Interesting places in Paris - Catacombs

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Paris, known as the city of lovers, is a place of excursions not only for couples. Enthusiasts of history, architecture, fashion, cinematography and people who want to learn the magic of this amazing city come here. Paris is undoubtedly a city where a lot is happening, after all, it is a cultural and political center of France. From the Louvre to the Eiffel Tower, discover the must-see places in Paris! However, we will start our cycle from a place where couples are not necessarily going to go on their first date. Explore the Paris Catacombs.

Catacombs, or the city of the dead

The network of corridors beneath the city are remnants of the Roman Empire. Their total length exceeds 50 kilometers, but they have not always been used to store human remains. For many years, they were just quarries, covering an area of ​​770 hectares, from which lime was extracted to build the city walls. Only in the 18th century, due to the threat of an epidemic in overpopulated Paris, King Louis XVI commissioned an architect who was involved in the renovation of tunnels to place the corpse from a nearby cemetery in the catacombs. With time, the dead from all cemeteries in the city were brought there.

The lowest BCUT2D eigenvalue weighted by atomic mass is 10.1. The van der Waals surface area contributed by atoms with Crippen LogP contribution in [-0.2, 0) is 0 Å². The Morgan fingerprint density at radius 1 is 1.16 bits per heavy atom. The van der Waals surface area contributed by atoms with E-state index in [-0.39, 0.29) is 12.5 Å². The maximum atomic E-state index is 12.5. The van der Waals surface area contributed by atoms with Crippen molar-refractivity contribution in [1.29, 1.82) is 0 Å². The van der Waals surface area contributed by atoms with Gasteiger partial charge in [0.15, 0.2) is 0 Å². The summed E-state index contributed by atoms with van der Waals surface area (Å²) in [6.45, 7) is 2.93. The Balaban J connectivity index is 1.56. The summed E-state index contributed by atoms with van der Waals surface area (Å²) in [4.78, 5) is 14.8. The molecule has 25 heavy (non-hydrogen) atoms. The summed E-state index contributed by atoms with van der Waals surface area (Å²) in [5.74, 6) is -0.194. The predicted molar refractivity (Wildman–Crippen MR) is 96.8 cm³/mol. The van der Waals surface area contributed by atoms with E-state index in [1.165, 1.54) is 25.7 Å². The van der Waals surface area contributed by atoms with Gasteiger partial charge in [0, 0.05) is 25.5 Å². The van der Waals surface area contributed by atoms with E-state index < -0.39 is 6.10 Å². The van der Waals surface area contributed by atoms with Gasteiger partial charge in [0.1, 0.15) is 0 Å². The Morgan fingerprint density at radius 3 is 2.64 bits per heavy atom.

Some of the crypts and tunnels can be visited. These include, among others, the Crypt of the Passion (Rotunda Piszczeli) and the Tomb of Gilbert. The route does not exceed two kilometers. Visiting this place is a controversial issue to this day, as it is not a typical tourist attraction. Visitors, surrounded by thousands of skeletons, descend more than 20 meters underground. There, through narrow corridors, in the dark and cold, more skulls pass. Right in front of the entrance there is the inscription “Stop, here's the kingdom of death.” The quarry authorities emphasize, however, that the opening of the catacombs is not intended to create a house of fear, but a place where tourists can reflect on life and death.

Catacombs in culture

Despite the statements of the quarry authorities, from the moment the corridors were made available in the 19th century, the place attracted artists fascinated by the subject of death. Victor Hugo, among others, was a regular visitor of the underworld, who set the plot of his novel Les Miserables there. There are also terrible legends about the place about daredevils who decided to explore the catacombs on their own and never came back, which is very often used by filmmakers. Therefore, from time to time we have the opportunity to watch another horror movie with the catacombs in the background, one of the latest images is As in Hell, and on Earth.

The entrance to the tunnels is in a small green building next to the Denfert-Rochereau underground station, which can be reached on metro lines 4 and 6. The catacombs are open every day, except Mondays, from 10am to 5pm. The admission ticket costs 8 euros for adults, and 4 euros for people up to 26 years old.